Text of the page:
A statewide effort is underway to get all Rhode Island "Purple Heart" recipients recognized.
Matthew McCoy, the state adjutant for the Rhode Island Veterans of Foreign Wars, addresses the Town Council recently about recognizing Purple Heart recipients as State Reps. Terri Cortvriend (left) and Deborah Ruggiero (right) offer support.
FOR IMMEDIATE RELEASE
CONTACT: Matt Sheley at (401) 712-2221 or email@example.com
MIDDLETOWN LATEST “PURPLE HEART”
COMMUNITY IN RHODE ISLAND
MIDDLETOWN, R.I. (AUGUST 24, 2021) – The Town of Middletown is the latest “Purple Heart” community in Rhode Island.
Recently, Matthew McCoy approached the Town Council with the idea of having Middletown join the growing ranks of towns and cities across the Ocean State honoring those soldiers who have been wounded or made the ultimate sacrifice. McCoy is the state adjutant for the Rhode Island Veterans of Foreign Wars and has been leading the “Purple Heart” campaign across the state.
McCoy was joined by State Reps. Terri Cortvriend and Deborah Ruggiero, both who spoke highly of the effort to do whatever possible for Rhode Island’s combat soldiers.
“The intent was to recognize Rhode Island’s combat wounded and we have thousands of them here in the state,” McCoy said. “Most of them are unrecognized because there is direct roll of who has received a Purple Heart.”
In response, council members agreed, unanimously approving a resolution proclaiming Middletown as a “Purple Heart Town.”
“I think it’s great, any time we can recognize any veteran, especially ones who receive Purple Hearts,” council President Paul M. Rodrigues said.
Contrary to what some might think, the Purple Heart is the oldest military decoration in present use. Initially, it was created as the Badge of Military Merit by General George Washington in 1782.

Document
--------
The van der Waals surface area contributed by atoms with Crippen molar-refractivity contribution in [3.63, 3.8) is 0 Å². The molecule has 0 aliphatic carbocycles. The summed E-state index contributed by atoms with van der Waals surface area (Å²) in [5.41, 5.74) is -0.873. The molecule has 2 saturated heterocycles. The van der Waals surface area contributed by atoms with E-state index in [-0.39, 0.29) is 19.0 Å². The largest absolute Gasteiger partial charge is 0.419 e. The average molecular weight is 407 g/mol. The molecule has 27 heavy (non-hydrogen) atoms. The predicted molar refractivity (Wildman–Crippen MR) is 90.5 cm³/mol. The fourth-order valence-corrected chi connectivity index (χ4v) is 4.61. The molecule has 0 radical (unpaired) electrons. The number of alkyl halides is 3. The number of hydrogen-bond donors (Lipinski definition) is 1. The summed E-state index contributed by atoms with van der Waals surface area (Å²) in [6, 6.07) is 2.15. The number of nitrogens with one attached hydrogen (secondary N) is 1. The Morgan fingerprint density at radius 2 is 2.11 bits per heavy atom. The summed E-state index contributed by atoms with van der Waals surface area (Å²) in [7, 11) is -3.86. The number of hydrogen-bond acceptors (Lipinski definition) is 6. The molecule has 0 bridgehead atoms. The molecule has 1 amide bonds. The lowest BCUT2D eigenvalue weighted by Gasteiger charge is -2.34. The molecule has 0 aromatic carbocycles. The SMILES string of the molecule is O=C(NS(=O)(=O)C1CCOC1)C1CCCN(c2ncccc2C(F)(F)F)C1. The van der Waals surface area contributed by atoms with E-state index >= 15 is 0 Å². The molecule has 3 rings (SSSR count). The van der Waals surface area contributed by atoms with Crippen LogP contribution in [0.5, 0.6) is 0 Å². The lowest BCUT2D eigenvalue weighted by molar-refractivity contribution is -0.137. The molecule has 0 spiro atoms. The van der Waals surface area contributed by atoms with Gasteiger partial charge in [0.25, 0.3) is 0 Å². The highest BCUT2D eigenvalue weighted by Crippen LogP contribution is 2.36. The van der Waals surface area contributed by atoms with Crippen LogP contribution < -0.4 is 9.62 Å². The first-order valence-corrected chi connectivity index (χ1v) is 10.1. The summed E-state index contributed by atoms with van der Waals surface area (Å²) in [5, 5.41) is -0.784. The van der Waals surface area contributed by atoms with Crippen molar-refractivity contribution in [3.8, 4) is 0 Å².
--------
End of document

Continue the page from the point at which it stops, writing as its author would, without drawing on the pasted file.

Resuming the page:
The resolution to the council indicated the Purple Heart was the first American service award or decoration available to the common soldier. It was specifically awarded to
members of the U.S. Armed Forces who were wounded or died in combat with a declared enemy of the United States.
McCoy said North Kingstown was the first community in the state that became recognized as a “Purple Heart Town.” From there, he’s said he’s in the process of getting similar resolutions adopted by councils and other elected boards across the state.
In response to a question from Councilwoman M. Theresa Santos, McCoy said it’s difficult to know how many people from Middletown have received one because there’s no central registry of Purple Hearts. Unlike some other medals, McCoy said it’s not one most people like to talk about because it involves an injury, sometimes fatal.
To help the community determine how many recipients there were in Middletown, McCoy suggested surviving Purple Heart soldiers reach out to the Town. For those who’ve passed away, McCoy said their family members could do the same with the proper paperwork. From there, McCoy said that information could be entered into a database.
“I appreciate you giving this consideration,” Cortvriend said.
“I just want to say ‘Thank you,’” Ruggiero said. “We appreciate your time and all the work you do for our veterans.”